The intriguing story of the great dancer that died while learning how to drive

by Staff writer

Born on May 26, 1877 (some sources say 1878), in San Francisco, California, Isadora Duncan was a trailblazing dancer and instructor whose emphasis on freer forms of movement was a precursor to today’s dance techniques.

As was widely reported, Isadora Duncan developed a very unique approach to dance that emphasized naturalistic movement.

She was a hit in Europe in the early 20th century as a performer to classical music.

Her exceptional talents and art led to the opening of schools that integrated dance with other types of learning during her time.

Female audiences, in particular, adored her: In an era when classical
ballet was falling out of favor among many sophisticated people, Duncan’s performances celebrated
independence and self-expression.

However, Duncan’s life was not entirely all roses and bliss.

Duncan lived a self-consciously bohemian, eccentric life offstage. She was a feminist and a Darwinist, an advocate of free love and a
Communist. (For this, her American citizenship was revoked in the early

With accounts varying, her parents divorced when Duncan was just an infant, and she was raised by her mother, Dora, a piano teacher with a great appreciation for the arts.

At the young age of 6, Duncan began to teach movement to little children in her neighborhood; word spread, and by the time she was 10, her classes had become quite large.

She requested to leave public school so that she, along with her older sister Elizabeth, could earn income from teaching dance.

Success in Europe

Isadora Duncan lived in Chicago and New York before moving to Europe.

There with her brother, Raymond, she studied Greek mythology and visual iconography, which would inform her sensibilities and general style of movement as an artist.

Duncan came to look at ancient rituals around dance, nature and the body as being central to her performance ideology.

Barefoot and clad in sheaths inspired by Greek imagery and Italian Renaissance paintings, Duncan danced her own choreography in the homes of the financially elite before becoming a major success in Budapest, Hungary, having a sold-out run of shows in 1902.

She embarked on successful tours, becoming a European sensation honored not only by enraptured audiences, but by fellow artists who captured her image in painting, sculpture and poetry.

Duncan’s style was controversial for its time, as it defied what she viewed as the constricting conventions of ballet, placing major emphasis on the human female form and free-flowing moves. Duncan’s achievements and artistic vision would lead her to be called the “Mother of Modern Dance”—a moniker also shared by a successor of sorts, Martha Graham.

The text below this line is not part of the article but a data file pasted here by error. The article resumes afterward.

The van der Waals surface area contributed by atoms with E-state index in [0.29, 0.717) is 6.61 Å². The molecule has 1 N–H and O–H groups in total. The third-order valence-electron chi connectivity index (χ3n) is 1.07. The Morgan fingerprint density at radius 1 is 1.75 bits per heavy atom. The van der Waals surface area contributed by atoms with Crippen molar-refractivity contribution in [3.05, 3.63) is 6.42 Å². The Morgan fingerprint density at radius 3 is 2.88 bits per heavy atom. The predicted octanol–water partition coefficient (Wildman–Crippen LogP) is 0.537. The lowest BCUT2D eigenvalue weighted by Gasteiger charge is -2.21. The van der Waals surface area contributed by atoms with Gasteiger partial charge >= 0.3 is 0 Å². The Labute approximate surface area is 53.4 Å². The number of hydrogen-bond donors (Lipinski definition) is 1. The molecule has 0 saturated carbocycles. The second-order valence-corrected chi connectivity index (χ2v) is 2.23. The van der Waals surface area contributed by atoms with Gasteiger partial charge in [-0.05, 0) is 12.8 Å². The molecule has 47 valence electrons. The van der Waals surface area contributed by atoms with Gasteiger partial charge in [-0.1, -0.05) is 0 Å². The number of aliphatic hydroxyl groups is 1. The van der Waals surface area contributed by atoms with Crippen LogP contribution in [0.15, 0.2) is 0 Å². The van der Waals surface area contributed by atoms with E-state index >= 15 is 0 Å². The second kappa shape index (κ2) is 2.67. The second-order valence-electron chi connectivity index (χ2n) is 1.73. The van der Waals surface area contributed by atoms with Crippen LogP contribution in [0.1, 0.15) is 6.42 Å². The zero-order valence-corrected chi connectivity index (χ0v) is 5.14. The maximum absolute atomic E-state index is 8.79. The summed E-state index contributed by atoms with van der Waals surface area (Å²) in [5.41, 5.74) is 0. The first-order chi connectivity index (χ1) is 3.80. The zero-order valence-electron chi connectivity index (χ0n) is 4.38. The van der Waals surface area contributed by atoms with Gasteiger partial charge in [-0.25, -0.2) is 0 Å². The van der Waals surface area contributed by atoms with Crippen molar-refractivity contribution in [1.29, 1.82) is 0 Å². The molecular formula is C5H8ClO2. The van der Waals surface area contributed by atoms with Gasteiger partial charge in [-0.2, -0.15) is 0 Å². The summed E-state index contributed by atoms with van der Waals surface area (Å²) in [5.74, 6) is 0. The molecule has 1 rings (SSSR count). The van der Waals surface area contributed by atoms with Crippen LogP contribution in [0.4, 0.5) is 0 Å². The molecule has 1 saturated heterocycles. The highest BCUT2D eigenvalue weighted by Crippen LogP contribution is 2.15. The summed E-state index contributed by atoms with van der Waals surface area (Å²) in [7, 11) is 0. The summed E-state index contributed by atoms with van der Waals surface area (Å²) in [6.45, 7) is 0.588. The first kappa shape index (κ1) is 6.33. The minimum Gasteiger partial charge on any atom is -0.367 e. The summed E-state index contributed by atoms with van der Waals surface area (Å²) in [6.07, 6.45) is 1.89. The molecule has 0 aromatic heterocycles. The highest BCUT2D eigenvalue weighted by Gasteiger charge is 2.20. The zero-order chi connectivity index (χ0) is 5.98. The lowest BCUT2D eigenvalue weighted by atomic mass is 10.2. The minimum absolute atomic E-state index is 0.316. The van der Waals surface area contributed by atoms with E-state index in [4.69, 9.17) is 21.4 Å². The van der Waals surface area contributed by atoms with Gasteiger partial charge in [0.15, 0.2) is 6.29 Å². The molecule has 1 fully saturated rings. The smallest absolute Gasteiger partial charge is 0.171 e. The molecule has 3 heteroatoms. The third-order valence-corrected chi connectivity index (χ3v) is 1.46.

In contrast to the short tutus and stiff shoes that ballet dancers wore,
Duncan typically danced barefoot, wrapped in flowing togas and scarves.

Duncan defied social custom in other ways and was viewed as an early feminist, declaring that she wouldn’t marry and thus having two children out of wedlock.

Duncan also founded dance schools in the United States, Germany and Russia, with her dance students dubbed the “Isadorables” by the media.

She developed a particular affinity for the latter country and its revolutionary movements, and in the early 1920s received patronage from Vladimir Lenin for her teaching work.

Difficult Personal Life

Duncan faced horrific tragedies in her life, with her two children and their nanny drowning in 1913 when the car they were in fell into the Seine River.

Later, Duncan married poet Sergey Aleksandrovich Yesenin in 1922, favoring a legal union to allow him travel to the U.S.

However, the couple was ostracized due to the serious political unrest at the time, and Duncan declared that she would not return to America.

The marriage wouldn’t last, with Yesenin suffering from severe mental health issues and finally committing suicide in the mid-1920s.

Duncan struggled emotionally during her later years.

She died in Nice, France, on September 14, 1927, when her scarf got caught in the back wheels of an automobile in which she was riding.

On the day that she died, Duncan was a passenger in a brand-new convertible sportscar that she was just learning to drive.

As she leaned back in her seat to enjoy the sea breeze, her enormous red scarf (“which she had worn since she took up communism,” one newspaper reported) somehow blew into the well of the rear wheel on the passenger side.

It wound around the axle, tightening around Duncan’s neck and dragging her from the car and onto the cobblestone street. She died instantly.

Mary Desti, Duncan’s friend who saw Duncan off as she was going for the driving lesson had asked her to wear a cape in the open-air vehicle because of the cold weather, but Duncan insisted she would wear the scarf.

As they departed, she’d reportedly said to Desti and some other companions, “Adieu, mes amis. Je vais à la gloire!

(“Farewell, my friends. I go to glory!”)

The same year of her death, Duncan’s autobiography was published, My Life, which has gone on to become a critically acclaimed work.

Over the years, many other books, along with several films, have offered accounts on Duncan’s life and art. 

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